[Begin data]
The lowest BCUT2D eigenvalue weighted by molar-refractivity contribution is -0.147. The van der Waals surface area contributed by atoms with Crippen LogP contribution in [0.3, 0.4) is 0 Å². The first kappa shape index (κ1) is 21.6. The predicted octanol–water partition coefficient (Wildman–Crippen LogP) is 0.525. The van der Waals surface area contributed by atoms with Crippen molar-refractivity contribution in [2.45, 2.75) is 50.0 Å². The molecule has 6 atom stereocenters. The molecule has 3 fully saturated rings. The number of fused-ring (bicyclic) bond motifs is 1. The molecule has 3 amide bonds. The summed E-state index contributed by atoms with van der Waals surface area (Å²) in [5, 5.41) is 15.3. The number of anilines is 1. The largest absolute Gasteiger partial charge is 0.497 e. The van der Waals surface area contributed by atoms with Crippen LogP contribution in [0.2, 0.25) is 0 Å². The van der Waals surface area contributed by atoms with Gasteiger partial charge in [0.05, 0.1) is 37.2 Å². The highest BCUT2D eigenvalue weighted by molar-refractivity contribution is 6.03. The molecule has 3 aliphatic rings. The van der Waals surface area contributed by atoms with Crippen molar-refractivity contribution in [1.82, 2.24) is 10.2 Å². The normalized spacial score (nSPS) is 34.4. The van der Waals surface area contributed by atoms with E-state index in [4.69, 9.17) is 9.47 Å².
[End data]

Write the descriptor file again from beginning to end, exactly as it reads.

The lowest BCUT2D eigenvalue weighted by molar-refractivity contribution is -0.147. The van der Waals surface area contributed by atoms with Crippen LogP contribution in [0.3, 0.4) is 0 Å². The first kappa shape index (κ1) is 21.6. The predicted octanol–water partition coefficient (Wildman–Crippen LogP) is 0.525. The van der Waals surface area contributed by atoms with Crippen molar-refractivity contribution in [2.45, 2.75) is 50.0 Å². The molecule has 6 atom stereocenters. The molecule has 3 fully saturated rings. The number of fused-ring (bicyclic) bond motifs is 1. The molecule has 3 amide bonds. The summed E-state index contributed by atoms with van der Waals surface area (Å²) in [5, 5.41) is 15.3. The number of anilines is 1. The largest absolute Gasteiger partial charge is 0.497 e. The van der Waals surface area contributed by atoms with Crippen LogP contribution in [0.2, 0.25) is 0 Å². The van der Waals surface area contributed by atoms with Gasteiger partial charge in [0.05, 0.1) is 37.2 Å². The highest BCUT2D eigenvalue weighted by molar-refractivity contribution is 6.03. The molecule has 3 aliphatic rings. The van der Waals surface area contributed by atoms with Crippen molar-refractivity contribution in [1.82, 2.24) is 10.2 Å². The normalized spacial score (nSPS) is 34.4. The van der Waals surface area contributed by atoms with E-state index in [4.69, 9.17) is 9.47 Å².